Nine out of 10 Canadians are against members of Parliament and senators going on sponsored travel, a new survey shows.
The Jan. 8 survey, conducted by Nanos Research for The Globe and Mail, shows that 73 percent of Canadians find the practice unacceptable, and 16 percent find it somewhat unacceptable.
Records from the Office of the Conflict of Interest and Ethics Commissioner show that since 2007, MPs have taken close to 1,000 sponsored trips, with more than 95 percent to foreign countries.
Sponsors of the trips ranged from foreign governments to associations and private companies. China was also among the destinations visited, with the trips sponsored by agencies of the central government, local governments, or pro-Beijing overseas associations.
China has been cited by intelligence officials as one of the foreign countries most aggressive in trying to exert influence in Canada.
In an interview in 2010, then-head of the Canadian Intelligence Security Agency Richard Fadden said that some Canadian officials are already under the influence of foreign regimes, and hinted that China is one of the most active.
“You invite somebody back to the homeland. You pay [for] their trips and all of a sudden you discover that when an event is occurring that is of particular interest to country ‘X,’ you call up and you ask the person to take a particular view,” Fadden said.
Former MP John McCallum, now Canada’s ambassador to China, was one of the heaviest users of sponsored travel to China when he was a parliamentarian.
Liberal MP Geng Tan and Conservative Senator Victor Oh are also frequent travelers to China, the Globe reports.
Online reports in Chinese on the website of the Overseas Chinese Affairs Office (OCAO) of the State Council of the People’s Republic of China show Tan meeting with the head of the organization, which operates under China’s United Front apparatus.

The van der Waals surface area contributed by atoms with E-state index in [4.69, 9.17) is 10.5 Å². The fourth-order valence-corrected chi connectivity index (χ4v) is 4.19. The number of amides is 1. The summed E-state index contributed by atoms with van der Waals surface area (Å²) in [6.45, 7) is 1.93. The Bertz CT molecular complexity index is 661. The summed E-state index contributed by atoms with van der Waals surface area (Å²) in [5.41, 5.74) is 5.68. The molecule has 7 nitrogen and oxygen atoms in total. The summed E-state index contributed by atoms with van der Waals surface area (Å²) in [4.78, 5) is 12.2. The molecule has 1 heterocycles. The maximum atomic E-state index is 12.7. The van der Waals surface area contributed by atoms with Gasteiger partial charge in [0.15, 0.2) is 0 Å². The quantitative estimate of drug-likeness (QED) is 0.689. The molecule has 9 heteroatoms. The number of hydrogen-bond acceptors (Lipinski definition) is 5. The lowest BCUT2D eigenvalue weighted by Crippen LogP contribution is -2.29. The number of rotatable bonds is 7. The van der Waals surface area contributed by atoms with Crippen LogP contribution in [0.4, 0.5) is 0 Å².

Oh, McCallum, and Michael Chan, an Ontario cabinet minister, were also among a group welcoming the head of the OCAO in Toronto, according to reports on the website of the Chinese Consulate in Toronto. Tan was also present as an executive of a local association.
The Chinese Communist Party (CCP) uses the United Front to run operations through Beijing’s overseas embassies and consulates, specifically working to create a “united front” for the CCP by subverting and influencing foreign governments and societies.
‘They Treat Me Like an Emperor’
In 2010, after returning from a trip to China, then-Ottawa Mayor Larry O’Brien withdrew his support for a proclamation recognizing local practitioners of Falun Dafa, also known as Falun Gong, a spiritual group whose believers are persecuted by the Chinese regime. He reportedly explained his change of heart to an Ottawa councilor as the result of a “commitment” he had made while in China.
According to Chen Yonglin, a former Chinese diplomat who defected to Australia in 2005, Falun Dafa is among the “five target groups” that the CCP sees as a big threat. The five include Tibetan exiles, Taiwanese, Uyghur Muslims, democracy activists, and Falun Dafa adherents.
While in office, former Vancouver Mayor Sam Sullivan, who has been invited to China several times, pursued court action to shut down a Falun Dafa protest site outside the Chinese Consulate in Vancouver. “When I go to China, they treat me like an emperor,” Sullivan told the Vancouver Sun in 2006.
Former London Mayor Ken Livingstone was flown to Beijing during the 2008 Olympics as part of a junket by the Chinese regime that cost more than $30,000. He told the London Evening Standard that China is “going in the right direction” on human rights. This was while China consistently made it to the top list of human rights violators in the world each year. “The Chinese government broke its promise to improve human rights in conjunction with its hosting of the 2008 Summer Olympic Games,” Human Rights Watch reported in its 2009 annual report.
According to Chen Yonglin, China also often uses “honeytraps” to entrap Western politicians, including one Australian official who Chen said was forced to advocate for the regime’s interests after being snared in a honeytrap.
Then-Deputy Mayor of London Ian Clement was seduced and robbed of important information regarding London’s operations when he traveled to the Beijing Olympics in 2008. This happened on the heels of an incident involving an aide to the British prime minister, who suffered from a similar predicament a week before.